It’s Pancake Day here in the UK. As a child pancakes were something we ate in the run up to Easter, to herald the start of Lent. My family were fairly religious, so this was something we did partake in.
As an adult and someone who has practiced the craft for over 30 years, Pancake Day was acknowledged in my house as my children were fond of pancakes. The religious meaning behind the day had gone.
But did you know that the original celebration was a pagan festival?
The Slavs – a diverse group of tribal people, who lived throughout central and Eastern- Europe circa the 5th – 10th century – worshipped a God named Jarilo (I think it’s pronounced Yarilo). They believed that the changing of the season, from winter to spring, was a struggle between Jarilo, who was the God of vegetation, fertility and springtime, and the spirits of the cold and darkness.
They believed they had to help Jarilo win this struggle and this was a part of their spring celebration. The entire celebration lasted a week, with a large part of it making and eating pancakes. The hot, round pancakes symbolised the sun, and the Slavs believed that by eating the pancakes they would be imbued with the power, heat and warmth of the sun.
I think that is a wonderful and happy belief to have.
Beltane is here once more. I love this festival the most, the feelings it evokes inside of me, the rituals, the abundance of flowers…..oh, and my birthday falls very near to this festival too adding an extra layer of sparkle to my celebrations.
What is Beltane?
Beltane is a fire festival. It marks the beginning of summer – although we are led to believe that the beginning of summer is actually around June 21st – 23rd, this is in fact midsummer. Way, way back in time we celebrated the beginning of summer at this time of year in the northern hemisphere. Cattle were driven out to the pastures by walking by the Beltane fire. The tribespeople also walked by or around the Beltane fire too as the flames, smoke, and ashes were believed to have protective qualities.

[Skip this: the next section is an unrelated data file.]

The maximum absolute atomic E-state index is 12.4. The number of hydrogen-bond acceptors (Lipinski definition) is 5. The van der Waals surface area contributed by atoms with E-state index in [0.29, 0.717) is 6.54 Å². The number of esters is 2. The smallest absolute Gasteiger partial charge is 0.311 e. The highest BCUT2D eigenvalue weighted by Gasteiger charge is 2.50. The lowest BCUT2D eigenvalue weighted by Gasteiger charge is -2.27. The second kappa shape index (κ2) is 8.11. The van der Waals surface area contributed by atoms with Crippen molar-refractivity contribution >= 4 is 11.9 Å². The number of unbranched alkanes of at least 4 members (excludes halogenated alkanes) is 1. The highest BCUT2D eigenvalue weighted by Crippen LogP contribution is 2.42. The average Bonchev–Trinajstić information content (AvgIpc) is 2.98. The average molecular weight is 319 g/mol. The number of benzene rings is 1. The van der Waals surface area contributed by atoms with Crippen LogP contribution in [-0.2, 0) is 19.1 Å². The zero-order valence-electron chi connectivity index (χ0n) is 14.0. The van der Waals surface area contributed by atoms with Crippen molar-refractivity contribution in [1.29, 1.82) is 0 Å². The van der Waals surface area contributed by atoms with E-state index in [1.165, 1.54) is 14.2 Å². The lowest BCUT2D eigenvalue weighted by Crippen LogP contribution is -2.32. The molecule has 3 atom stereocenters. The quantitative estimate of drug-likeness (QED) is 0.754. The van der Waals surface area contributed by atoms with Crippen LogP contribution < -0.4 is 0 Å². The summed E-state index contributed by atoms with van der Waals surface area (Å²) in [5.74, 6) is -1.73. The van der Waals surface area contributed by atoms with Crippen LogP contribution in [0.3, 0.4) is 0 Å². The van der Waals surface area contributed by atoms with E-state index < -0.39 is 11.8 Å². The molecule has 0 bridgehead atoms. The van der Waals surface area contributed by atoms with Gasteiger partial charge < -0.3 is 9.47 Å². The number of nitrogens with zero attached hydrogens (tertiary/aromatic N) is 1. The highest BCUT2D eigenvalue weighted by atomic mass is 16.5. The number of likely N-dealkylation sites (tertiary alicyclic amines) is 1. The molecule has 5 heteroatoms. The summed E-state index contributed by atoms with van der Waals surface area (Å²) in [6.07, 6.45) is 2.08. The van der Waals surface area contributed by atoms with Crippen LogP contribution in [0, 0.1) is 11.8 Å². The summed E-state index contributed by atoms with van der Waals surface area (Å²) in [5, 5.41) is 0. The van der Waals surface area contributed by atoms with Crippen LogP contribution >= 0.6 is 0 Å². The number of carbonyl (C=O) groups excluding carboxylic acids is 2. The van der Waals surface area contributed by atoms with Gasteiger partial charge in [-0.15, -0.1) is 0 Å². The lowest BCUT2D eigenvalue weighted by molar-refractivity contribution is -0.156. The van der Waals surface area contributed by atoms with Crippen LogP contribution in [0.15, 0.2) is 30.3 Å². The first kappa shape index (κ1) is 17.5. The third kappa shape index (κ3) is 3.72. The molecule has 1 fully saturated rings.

Maypoles are erected at this time too. The significance of maypoles has been lost through time, but many speculate that they are remnants of the old Gaelic may bushes or trees that became outlawed. Others speculate that the maypole is a phallic symbol and this seems to be quite a popular belief. Beltane is steeped in myth and lore and it is believed that this festival is dedicated to fertility rites.
There are so many myths and legends associated with any of the festivals so it is impossible to tell what is true. What I have found is that we can celebrate these festivals by looking at our surroundings, seeing what is going on in the natural world around us. Indeed, at this time of year life is springing forth all around us and it’s easy to see why our ancestors believed that this was a potent time to perform any kind of fertility rite.
I love the stories about courting couples who would go into the woods on Beltane Eve (April 30th) to bring in the may. Spending the night together in the woods sounds like a fabulous way to start your celebrations off, although the reality of that here up north makes me cold just thinking about it. But this sort of activity was an integral part of the Beltane celebrations with maidens going off to gather flowers to decorate the may tree and their homes. Their suitors would follow them out into the woods to woo them.
Whatever you believe, I hope you have a wonderful Beltane and that your life is filled with love and joy.
St. Swithun’s day, if thou dost rain, For forty days it will remain; St. Swithun’s day, if thou be fair, For forty days ’twill rain na mair.
The myth originates from the time of a Saxon bishop called Swithin. As he lay dying he requested to buried outdoors so that he could be trampled upon and rained upon. However, nine years later – on July 15th – his remains were moved to a shrine inside Winchester Cathedral and during this time there was a violent storm which lasted for forty days. This led to the old wives tale we have above.
Is there any truth in it?
Well, apparently the Met Office have put this to the test on at least 55 occasions when it has rained on St. Swithin’s day and they found that forty days of rain did not follow. The fact that the British summer can either be wonderful or miserable is down to weather patterns that set in by the middle of July. Either Atlantic weather systems will fall directly across the UK, bringing wet weather or they will pass to the North, bringing fair and settled weather.
So it would seem St. Swithin has little to do with cursing our summers here in the UK, it is down to mother nature and how a weather system forms during July. That said, we got rain on St. Swithin’s day and have experienced rain every day since. This has prompted me to conduct my own survey and I am recording my findings for future reference.